Attempting to fight the strong influences of advertising and media in terms of negative body images, a new online magazine has emerged. No, it is not a fancy Vogue status magazine, but a widely read online-only magazine created by one of the common citizens of America.
Started two years ago by 26-year-old Patricia Colli, the magazine has been a great hit with an increasing number of visitors on the site. The Web site, named BeUtiful, focuses on encouraging people to genuinely be themselves and accept themselves as they are. It urges visitors, "Embrace who you are with no apologies about who you're not."
The Web site posts articles that promote healthy lifestyles and the self-acceptance. It also provides links and information at www.beutifulmagazine.com about other extraordinary campaigns and Web sites regarding body image.
Having suffered from low self-esteem caused by her negative body image, Colli began this online magazine as an attempt to stop the major effect of media's "ideals" and standards of an unrealistic "perfect." Colli told PsychologyToday.com that she was inspired by Dove's "Love Your Body" campaign, which was launched in 2004, and her ideas for the Web site commenced during her junior year of high school when she was at the peak of her low self-esteem.
She also stated that through her Web site, she tries to promote self-acceptance by overcoming eating disorders and also the acceptance of others despite their gender, race, age, sexuality or religion. Colli, who is a graphic design student, hopes to publish a print version of BeUtiful soon, which is definitely something to look forward to.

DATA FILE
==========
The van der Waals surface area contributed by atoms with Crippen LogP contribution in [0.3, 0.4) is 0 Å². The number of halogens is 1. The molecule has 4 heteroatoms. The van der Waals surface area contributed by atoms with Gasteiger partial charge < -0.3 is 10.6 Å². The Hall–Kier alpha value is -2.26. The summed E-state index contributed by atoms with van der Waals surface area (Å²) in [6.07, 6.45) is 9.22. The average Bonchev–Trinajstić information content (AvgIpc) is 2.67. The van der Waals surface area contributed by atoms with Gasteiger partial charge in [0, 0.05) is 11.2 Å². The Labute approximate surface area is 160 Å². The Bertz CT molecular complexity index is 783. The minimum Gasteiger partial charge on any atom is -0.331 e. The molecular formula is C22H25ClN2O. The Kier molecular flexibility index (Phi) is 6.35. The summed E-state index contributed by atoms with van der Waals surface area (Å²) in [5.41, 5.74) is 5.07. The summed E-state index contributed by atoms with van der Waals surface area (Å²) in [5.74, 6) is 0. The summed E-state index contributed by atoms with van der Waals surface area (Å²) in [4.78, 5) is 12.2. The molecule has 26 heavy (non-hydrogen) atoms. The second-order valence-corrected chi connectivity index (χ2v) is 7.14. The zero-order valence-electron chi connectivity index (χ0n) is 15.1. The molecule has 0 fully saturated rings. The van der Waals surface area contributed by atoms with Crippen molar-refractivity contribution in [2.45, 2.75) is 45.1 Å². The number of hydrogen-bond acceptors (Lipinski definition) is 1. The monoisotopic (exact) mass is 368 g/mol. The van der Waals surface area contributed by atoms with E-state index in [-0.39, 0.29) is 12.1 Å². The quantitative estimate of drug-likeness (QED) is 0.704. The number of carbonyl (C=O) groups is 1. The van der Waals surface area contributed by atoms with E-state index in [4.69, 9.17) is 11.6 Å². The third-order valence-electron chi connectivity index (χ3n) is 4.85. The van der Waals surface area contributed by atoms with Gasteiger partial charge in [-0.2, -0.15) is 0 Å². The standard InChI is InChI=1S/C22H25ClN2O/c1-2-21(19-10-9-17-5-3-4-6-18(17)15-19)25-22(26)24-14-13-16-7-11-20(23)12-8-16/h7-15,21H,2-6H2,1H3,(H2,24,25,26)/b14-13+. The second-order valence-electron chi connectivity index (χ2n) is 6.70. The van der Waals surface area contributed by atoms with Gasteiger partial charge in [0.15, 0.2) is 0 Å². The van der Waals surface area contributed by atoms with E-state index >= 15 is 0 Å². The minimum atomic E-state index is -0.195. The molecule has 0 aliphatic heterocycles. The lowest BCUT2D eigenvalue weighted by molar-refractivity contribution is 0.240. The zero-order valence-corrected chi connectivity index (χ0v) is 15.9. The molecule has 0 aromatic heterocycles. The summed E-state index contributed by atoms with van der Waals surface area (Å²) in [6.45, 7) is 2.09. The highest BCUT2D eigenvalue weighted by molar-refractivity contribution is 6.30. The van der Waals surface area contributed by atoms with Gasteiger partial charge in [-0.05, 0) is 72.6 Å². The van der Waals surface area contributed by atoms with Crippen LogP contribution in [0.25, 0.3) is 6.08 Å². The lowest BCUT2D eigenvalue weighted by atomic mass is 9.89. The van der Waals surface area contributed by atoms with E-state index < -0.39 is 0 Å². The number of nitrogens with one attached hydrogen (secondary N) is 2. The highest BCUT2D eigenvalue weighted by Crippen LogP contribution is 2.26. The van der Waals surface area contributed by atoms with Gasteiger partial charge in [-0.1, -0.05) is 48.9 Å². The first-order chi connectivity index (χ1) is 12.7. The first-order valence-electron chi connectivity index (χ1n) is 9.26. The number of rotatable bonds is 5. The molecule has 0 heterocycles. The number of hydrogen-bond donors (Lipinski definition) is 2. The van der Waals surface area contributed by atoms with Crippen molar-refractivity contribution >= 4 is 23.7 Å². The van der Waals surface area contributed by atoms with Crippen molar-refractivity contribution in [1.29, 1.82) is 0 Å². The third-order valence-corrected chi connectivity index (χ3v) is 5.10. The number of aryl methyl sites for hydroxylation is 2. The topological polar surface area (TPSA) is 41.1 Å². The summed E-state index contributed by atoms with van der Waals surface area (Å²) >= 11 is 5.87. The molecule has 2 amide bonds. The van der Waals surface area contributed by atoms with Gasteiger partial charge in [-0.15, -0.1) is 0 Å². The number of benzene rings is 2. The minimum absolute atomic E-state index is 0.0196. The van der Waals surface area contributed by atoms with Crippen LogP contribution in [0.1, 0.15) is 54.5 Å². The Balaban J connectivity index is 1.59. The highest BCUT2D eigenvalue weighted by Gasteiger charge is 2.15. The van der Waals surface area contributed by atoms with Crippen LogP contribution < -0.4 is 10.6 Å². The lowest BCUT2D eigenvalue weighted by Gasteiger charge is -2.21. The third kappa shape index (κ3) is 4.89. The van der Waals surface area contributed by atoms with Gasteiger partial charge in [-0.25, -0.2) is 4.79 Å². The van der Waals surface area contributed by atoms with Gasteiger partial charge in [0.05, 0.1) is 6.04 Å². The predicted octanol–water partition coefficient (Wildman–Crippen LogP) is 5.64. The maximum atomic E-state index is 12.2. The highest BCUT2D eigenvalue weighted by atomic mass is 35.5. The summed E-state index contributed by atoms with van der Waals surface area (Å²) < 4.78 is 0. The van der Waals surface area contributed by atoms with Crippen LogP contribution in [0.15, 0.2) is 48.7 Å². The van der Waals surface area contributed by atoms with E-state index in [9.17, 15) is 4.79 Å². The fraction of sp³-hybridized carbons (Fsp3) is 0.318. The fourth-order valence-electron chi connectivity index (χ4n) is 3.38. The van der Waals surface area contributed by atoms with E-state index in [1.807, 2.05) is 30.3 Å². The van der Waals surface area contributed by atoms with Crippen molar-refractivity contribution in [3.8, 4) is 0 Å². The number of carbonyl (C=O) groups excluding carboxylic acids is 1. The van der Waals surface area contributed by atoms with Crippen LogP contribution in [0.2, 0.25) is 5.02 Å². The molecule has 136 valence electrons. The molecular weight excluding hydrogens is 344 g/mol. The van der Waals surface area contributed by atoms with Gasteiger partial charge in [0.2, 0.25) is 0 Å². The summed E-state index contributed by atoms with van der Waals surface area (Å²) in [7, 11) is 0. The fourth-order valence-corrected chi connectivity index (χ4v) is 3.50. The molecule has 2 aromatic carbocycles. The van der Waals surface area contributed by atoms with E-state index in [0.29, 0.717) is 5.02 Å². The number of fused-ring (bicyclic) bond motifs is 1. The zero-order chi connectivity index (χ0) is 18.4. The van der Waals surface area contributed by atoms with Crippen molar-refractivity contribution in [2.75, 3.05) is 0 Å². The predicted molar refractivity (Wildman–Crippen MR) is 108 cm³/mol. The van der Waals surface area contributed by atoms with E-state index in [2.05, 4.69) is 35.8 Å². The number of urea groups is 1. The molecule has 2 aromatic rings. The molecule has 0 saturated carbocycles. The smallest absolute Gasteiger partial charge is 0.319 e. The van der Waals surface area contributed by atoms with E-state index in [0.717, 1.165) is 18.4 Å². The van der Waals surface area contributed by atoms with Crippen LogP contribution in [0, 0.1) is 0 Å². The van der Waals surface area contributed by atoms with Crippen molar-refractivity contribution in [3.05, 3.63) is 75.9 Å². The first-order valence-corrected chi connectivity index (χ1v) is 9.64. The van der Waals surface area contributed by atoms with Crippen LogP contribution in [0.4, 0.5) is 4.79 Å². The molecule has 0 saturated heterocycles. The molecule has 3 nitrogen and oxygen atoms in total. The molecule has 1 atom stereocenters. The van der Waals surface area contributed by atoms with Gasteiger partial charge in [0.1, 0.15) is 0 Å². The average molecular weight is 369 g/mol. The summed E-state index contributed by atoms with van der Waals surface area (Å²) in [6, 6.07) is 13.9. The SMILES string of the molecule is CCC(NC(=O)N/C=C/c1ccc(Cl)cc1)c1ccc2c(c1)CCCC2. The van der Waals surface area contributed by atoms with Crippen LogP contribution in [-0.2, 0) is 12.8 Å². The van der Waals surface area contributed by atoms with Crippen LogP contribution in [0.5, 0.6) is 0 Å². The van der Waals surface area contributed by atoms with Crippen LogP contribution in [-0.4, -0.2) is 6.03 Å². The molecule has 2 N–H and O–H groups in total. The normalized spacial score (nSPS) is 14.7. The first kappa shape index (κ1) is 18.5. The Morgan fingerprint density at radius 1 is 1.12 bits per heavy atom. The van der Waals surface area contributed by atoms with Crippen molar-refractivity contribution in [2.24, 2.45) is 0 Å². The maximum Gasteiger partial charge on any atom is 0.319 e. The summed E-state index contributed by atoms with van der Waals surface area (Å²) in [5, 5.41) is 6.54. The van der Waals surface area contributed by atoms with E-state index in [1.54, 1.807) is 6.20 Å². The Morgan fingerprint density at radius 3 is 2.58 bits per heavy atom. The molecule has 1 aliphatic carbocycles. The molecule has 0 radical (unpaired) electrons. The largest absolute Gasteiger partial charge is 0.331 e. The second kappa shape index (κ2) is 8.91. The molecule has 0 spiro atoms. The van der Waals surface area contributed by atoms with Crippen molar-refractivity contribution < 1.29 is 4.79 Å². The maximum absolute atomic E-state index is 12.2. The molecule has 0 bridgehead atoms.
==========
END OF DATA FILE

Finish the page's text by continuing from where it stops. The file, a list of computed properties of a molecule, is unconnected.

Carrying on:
Efforts directed toward fighting off negative body images have been amplified by not only the efforts of everyday citizens, but even greater, more prominent companies. Vogue was in the news recently for its ban of "too slim and-or too young" models, and as a result, the fashion magazine received much praise and encouragement from critics. Regardless of the fame of the initiator, such acts help pave the way for a more positive society that consists of confident people leaning more greatly toward achieving a healthy lifestyle in order to actually be "in shape," instead of people starving themselves to be an abnormal and unhealthy "skinny."
Hopefully, society's distorted image of "skinny is fit" will be amended as media continue to make changes regarding what they display to the public.
Rubani Virk is a junior at Pitman High School and a member of The Bee's Teens in the Newsroom program.